WHERE WE ATE
Diamond Beach Village
This castaway-chic property has affordable to mid-range accommodation, with plenty of lounging areas and hammocks. The prices are a big draw for backpacker types, and they are known for their variety of delicious pizzas from a wood-fired oven, movie nights every Friday and the occasional full moon party. They are moving away from frying food so expect dishes like the very healthy baked vegetables with fresh red snapper fillet and blanched spinach.
Kijani, meaning ‘green’ in Swahili is as a tropical oasis of indigenous plants and trees, nestled among swaying palms and makuti roofs. Family-owned, it came highly recommended for lunch, and Trisala who currently runs it with her boyfriend has done a fantastic job of revamping the menu with the chef. The spacious open-air restaurant overlooks the beach and on hot afternoons, the breeze here provides relief. The menu is very eclectic and covers various types of cuisine, with the seafood and pastas being a must-have. For dessert, you must try the moltenlava chocolate cake which takes a while but is absolutely worth the wait.
We head off on a walking tour of Shela, teaming up with Maskani Youth Initiative on the invitation of their passionate and animated founder, Hakim. If you’d like to get a glimpse of Lamu beyond the incredible seafront houses and the golden beach, this is recommended. Maskani translates to a shared hang-out space. The compto eat but any has a Dada Swahili Cafe where people come in often end up staying to chat about the projects the company is involved in. I have come to find that the difference in the price of a piece of art in Shella sometimes just lies in the shop in which it is sold and not necessarily the talent, and Maskani is keen to give more local artists a chance to fetch fair prices for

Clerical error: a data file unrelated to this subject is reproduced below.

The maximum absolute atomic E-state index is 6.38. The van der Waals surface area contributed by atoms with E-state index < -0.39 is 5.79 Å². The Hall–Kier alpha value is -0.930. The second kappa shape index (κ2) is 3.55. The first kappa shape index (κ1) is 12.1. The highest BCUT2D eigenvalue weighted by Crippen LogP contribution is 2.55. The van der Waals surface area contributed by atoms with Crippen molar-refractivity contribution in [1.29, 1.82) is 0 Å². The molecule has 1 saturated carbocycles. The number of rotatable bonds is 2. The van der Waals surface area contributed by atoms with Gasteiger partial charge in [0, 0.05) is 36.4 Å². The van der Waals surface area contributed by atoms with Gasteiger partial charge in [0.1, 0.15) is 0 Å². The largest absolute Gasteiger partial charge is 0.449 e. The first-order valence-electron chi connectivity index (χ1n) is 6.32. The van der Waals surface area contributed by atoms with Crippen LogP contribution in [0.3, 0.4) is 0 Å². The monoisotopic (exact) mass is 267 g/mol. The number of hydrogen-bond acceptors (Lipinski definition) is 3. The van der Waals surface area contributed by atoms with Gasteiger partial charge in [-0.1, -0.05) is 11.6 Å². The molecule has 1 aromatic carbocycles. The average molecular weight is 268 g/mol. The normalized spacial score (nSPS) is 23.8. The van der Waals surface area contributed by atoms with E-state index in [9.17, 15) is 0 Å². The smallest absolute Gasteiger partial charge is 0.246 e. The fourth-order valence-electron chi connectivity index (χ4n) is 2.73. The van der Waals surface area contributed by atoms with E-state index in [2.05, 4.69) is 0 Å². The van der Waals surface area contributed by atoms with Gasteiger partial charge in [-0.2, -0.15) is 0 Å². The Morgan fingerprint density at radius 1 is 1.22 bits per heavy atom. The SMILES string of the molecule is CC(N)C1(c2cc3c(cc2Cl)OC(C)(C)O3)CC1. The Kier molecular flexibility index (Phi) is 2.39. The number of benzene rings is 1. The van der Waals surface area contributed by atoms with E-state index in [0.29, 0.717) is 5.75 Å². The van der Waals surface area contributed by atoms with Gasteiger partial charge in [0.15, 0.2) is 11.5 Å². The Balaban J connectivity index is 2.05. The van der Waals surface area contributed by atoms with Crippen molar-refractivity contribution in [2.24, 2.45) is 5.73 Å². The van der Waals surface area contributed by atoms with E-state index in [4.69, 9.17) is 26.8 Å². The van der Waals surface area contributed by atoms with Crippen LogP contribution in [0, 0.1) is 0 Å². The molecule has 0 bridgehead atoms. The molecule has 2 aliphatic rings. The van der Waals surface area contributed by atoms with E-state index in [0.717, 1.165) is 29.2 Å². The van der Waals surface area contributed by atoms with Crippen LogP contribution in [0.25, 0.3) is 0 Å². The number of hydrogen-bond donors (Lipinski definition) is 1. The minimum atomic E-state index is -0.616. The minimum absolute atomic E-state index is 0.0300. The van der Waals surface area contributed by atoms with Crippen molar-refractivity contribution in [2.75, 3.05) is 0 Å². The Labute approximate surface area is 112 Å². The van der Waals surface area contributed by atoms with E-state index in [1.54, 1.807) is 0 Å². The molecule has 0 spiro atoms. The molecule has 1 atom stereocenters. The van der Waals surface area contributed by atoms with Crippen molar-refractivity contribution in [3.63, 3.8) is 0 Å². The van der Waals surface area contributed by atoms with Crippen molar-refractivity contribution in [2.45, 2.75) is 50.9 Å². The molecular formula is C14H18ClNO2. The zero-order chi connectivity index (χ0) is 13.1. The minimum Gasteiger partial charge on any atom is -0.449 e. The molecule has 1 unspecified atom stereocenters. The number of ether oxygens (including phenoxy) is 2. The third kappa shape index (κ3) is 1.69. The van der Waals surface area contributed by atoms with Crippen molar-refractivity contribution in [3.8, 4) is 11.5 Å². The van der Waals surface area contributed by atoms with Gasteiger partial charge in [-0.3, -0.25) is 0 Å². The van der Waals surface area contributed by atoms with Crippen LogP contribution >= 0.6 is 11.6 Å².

their work. There is an office space, a library that welcomes book donations, and more. They are involved in so many projects, including an anti-jigger campaign that has already done tangible work in the past year alone, and a beach clean up initiative that’s keen to keep Lamu kempt.